This collection of fresh analyses aims to map the links between educational theory and research, and the geographical and physical spaces in which teaching is practiced and discussed. The authors combine historical and philosophical perspectives in examining the differing institutional loci of education research, and also assess the potential and the limitations of each. The contributors trace the effects of ‘space’ on educational practice in the classroom, in the broader institutions, and in the academic discipline of educationdoing so for a range of international contexts.
The chapters address various topics relating to the physical and geographical environment. How, for example, does geographical space shape researchers’ mental frameworks? How did the learning environments in which young children are taught today evolve? To what extent did parochialism shape America’s higher education system? How can our understanding of classroom practice be enhanced by concepts of space? The book acknowledges that texts themselves, as well as the research ‘arena’, are ‘spaces’ too, and notes the fascinating debate on the concept of space in the field of mathematics education. Indeed, as more and more students move online, the book analyses the rising importance of virtual spaces such as Web 2.0, which have major educational implications for researchers and students joining the innovative ‘virtual’ universities of the future.
This publication, as well as the ones that are mentioned in the preliminary pages of this work, were realized by the Research Community (FWO Vlaanderen / Research Foundation Flanders, Belgium) Philosophy and History of the Discipline of Education: Faces and Spaces of Educational Research.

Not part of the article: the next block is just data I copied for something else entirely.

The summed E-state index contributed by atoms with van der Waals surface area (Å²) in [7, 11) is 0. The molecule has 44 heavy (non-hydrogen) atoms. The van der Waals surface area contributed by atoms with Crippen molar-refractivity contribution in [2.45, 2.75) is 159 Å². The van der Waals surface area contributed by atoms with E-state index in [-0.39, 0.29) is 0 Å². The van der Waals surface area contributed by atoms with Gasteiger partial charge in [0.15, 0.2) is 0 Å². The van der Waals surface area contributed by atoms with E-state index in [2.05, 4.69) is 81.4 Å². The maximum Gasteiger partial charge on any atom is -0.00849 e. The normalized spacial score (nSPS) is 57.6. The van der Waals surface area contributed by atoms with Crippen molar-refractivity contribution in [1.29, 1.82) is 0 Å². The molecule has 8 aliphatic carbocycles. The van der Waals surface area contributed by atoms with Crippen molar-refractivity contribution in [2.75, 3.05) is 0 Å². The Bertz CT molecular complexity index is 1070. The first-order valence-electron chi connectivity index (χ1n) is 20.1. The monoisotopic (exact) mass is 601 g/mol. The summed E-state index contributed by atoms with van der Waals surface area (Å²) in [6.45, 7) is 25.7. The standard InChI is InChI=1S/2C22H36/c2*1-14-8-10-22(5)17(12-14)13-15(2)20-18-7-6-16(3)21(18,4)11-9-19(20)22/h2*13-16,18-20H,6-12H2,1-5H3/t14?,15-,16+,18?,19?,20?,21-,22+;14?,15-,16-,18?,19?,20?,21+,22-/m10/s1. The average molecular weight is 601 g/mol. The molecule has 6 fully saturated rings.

Table of Contents1.Exploring a multitude of spaces in education and educational research; Paul Smeyers and Marc Depaepe.- 2. American democracy and Harold D. Lasswell: Institutional spaces of ‘failure’ and ‘success’, present and past; Lynda Stone.- 3. The power of the parochial in shaping the American system of Higher Education; David Labaree.- 4. Crossing the Atlantic to gain knowledge in the field of psycho-pedagogy: The 1922 mission of Ovide Decroly and Raymond Buyse to the USA and the travel diary of the latter; Marc Depaepe, Lieven d’Hulst, Frank Simon.- 5. The emergence of institutional educational spaces for young children: In pursuit of more controllability of education and development as part of the long-term growth of educational space in history; Pauline Schreuder and Jeroen Dekker.- 6. A different training, a different practice. Infant care in Belgium in the interwar years in the city and in the countryside; Pieter Dhondt.- 7. Disability, rehabilitation & the Great War: Making space for silence in the History of Education; Pieter Verstraete.- 8. Interpretation: The space of text; Richard Smith.- 9. Exploring educational research as a multi-layered discursive space; Stijn Mus.- 10. The spaces of mathematics: Dynamic encounters between local and universal; Karen François, Kathleen Coessens, Jean Paul van Bendegem.- 11. The classroom space: A problem or a mystery?; Ian Munday.- 12. Spaces and places in the virtual university; Nicholas C. Burbules.- 13. Material contexts and creation of meaning in virtual places: Web 2.0 as a space of educational research; Lynn Fendler and Karin Priem. 14. From entrepreneurialism to innovation: Research, critique, and the Innovation Union; Naomi Hodgson.- 15. About the Authors.- Index.